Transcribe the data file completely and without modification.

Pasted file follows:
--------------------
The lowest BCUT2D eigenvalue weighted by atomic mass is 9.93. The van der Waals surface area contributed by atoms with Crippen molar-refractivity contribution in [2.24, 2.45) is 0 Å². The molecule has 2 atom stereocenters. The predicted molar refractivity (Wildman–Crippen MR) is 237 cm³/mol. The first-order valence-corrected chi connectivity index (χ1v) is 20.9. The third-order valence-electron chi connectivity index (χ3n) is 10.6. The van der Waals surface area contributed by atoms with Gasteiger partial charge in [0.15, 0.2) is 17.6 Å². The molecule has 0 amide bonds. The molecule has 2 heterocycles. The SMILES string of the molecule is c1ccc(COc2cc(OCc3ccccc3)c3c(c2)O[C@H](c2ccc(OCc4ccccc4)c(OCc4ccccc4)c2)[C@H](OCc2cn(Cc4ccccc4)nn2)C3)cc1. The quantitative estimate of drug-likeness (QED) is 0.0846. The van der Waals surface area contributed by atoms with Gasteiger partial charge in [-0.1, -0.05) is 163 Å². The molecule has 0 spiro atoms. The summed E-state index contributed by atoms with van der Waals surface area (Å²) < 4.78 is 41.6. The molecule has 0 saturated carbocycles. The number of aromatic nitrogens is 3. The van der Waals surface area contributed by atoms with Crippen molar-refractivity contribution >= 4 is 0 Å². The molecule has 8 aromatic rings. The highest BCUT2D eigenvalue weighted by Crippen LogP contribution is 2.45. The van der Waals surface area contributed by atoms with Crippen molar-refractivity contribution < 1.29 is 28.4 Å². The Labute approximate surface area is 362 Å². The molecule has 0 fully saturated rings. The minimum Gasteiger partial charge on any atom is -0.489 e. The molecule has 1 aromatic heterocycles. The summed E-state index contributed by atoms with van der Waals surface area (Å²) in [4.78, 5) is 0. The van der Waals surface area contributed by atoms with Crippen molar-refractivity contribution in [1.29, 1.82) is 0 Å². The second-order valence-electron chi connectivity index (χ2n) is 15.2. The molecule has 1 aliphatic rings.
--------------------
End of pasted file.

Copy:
The lowest BCUT2D eigenvalue weighted by atomic mass is 9.93. The van der Waals surface area contributed by atoms with Crippen molar-refractivity contribution in [2.24, 2.45) is 0 Å². The molecule has 2 atom stereocenters. The predicted molar refractivity (Wildman–Crippen MR) is 237 cm³/mol. The first-order valence-corrected chi connectivity index (χ1v) is 20.9. The third-order valence-electron chi connectivity index (χ3n) is 10.6. The van der Waals surface area contributed by atoms with Gasteiger partial charge in [0.15, 0.2) is 17.6 Å². The molecule has 0 amide bonds. The molecule has 2 heterocycles. The SMILES string of the molecule is c1ccc(COc2cc(OCc3ccccc3)c3c(c2)O[C@H](c2ccc(OCc4ccccc4)c(OCc4ccccc4)c2)[C@H](OCc2cn(Cc4ccccc4)nn2)C3)cc1. The quantitative estimate of drug-likeness (QED) is 0.0846. The van der Waals surface area contributed by atoms with Gasteiger partial charge in [-0.1, -0.05) is 163 Å². The molecule has 0 spiro atoms. The summed E-state index contributed by atoms with van der Waals surface area (Å²) < 4.78 is 41.6. The molecule has 0 saturated carbocycles. The number of aromatic nitrogens is 3. The van der Waals surface area contributed by atoms with Crippen molar-refractivity contribution >= 4 is 0 Å². The molecule has 8 aromatic rings. The highest BCUT2D eigenvalue weighted by Crippen LogP contribution is 2.45. The van der Waals surface area contributed by atoms with Crippen molar-refractivity contribution < 1.29 is 28.4 Å². The Labute approximate surface area is 362 Å². The molecule has 0 fully saturated rings. The minimum Gasteiger partial charge on any atom is -0.489 e. The molecule has 1 aromatic heterocycles. The summed E-state index contributed by atoms with van der Waals surface area (Å²) in [4.78, 5) is 0. The van der Waals surface area contributed by atoms with Crippen molar-refractivity contribution in [1.29, 1.82) is 0 Å². The second-order valence-electron chi connectivity index (χ2n) is 15.2. The molecule has 1 aliphatic rings.